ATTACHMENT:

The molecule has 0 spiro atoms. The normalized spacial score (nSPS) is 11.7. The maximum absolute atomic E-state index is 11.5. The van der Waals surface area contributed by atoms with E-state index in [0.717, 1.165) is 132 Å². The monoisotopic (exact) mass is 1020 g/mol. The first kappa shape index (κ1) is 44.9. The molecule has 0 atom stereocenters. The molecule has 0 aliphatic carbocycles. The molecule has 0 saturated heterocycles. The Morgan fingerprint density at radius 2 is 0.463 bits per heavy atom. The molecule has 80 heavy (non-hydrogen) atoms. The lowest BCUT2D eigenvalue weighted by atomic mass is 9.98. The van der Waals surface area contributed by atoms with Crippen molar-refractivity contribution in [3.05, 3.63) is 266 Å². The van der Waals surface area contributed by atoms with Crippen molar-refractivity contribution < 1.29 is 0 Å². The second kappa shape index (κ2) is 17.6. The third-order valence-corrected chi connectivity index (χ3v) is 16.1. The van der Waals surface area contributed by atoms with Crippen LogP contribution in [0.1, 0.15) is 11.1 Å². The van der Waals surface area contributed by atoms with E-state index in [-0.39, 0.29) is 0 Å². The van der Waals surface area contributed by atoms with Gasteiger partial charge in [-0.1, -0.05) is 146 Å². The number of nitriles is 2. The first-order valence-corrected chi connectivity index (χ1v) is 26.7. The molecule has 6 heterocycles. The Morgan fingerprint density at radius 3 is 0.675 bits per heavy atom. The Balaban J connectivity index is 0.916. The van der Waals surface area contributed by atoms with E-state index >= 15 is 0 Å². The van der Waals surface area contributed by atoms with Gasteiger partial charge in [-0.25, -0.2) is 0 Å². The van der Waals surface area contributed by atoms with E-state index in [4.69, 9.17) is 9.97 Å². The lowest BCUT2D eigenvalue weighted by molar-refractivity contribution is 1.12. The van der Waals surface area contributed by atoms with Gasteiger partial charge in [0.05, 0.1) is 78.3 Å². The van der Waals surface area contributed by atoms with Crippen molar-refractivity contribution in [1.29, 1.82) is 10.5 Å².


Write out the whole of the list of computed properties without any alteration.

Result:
The molecule has 0 spiro atoms. The normalized spacial score (nSPS) is 11.7. The maximum absolute atomic E-state index is 11.5. The van der Waals surface area contributed by atoms with E-state index in [0.717, 1.165) is 132 Å². The monoisotopic (exact) mass is 1020 g/mol. The first kappa shape index (κ1) is 44.9. The molecule has 0 atom stereocenters. The molecule has 0 aliphatic carbocycles. The molecule has 0 saturated heterocycles. The Morgan fingerprint density at radius 2 is 0.463 bits per heavy atom. The molecule has 80 heavy (non-hydrogen) atoms. The lowest BCUT2D eigenvalue weighted by atomic mass is 9.98. The van der Waals surface area contributed by atoms with Crippen molar-refractivity contribution in [3.05, 3.63) is 266 Å². The van der Waals surface area contributed by atoms with Crippen molar-refractivity contribution < 1.29 is 0 Å². The second kappa shape index (κ2) is 17.6. The third-order valence-corrected chi connectivity index (χ3v) is 16.1. The van der Waals surface area contributed by atoms with Crippen LogP contribution in [0.1, 0.15) is 11.1 Å². The van der Waals surface area contributed by atoms with E-state index in [-0.39, 0.29) is 0 Å². The van der Waals surface area contributed by atoms with Gasteiger partial charge in [-0.1, -0.05) is 146 Å². The number of nitriles is 2. The first-order valence-corrected chi connectivity index (χ1v) is 26.7. The molecule has 6 heterocycles. The Morgan fingerprint density at radius 3 is 0.675 bits per heavy atom. The Balaban J connectivity index is 0.916. The van der Waals surface area contributed by atoms with E-state index >= 15 is 0 Å². The van der Waals surface area contributed by atoms with Gasteiger partial charge in [-0.25, -0.2) is 0 Å². The van der Waals surface area contributed by atoms with E-state index in [4.69, 9.17) is 9.97 Å². The lowest BCUT2D eigenvalue weighted by molar-refractivity contribution is 1.12. The van der Waals surface area contributed by atoms with Gasteiger partial charge in [0.05, 0.1) is 78.3 Å². The van der Waals surface area contributed by atoms with Crippen molar-refractivity contribution in [1.29, 1.82) is 10.5 Å².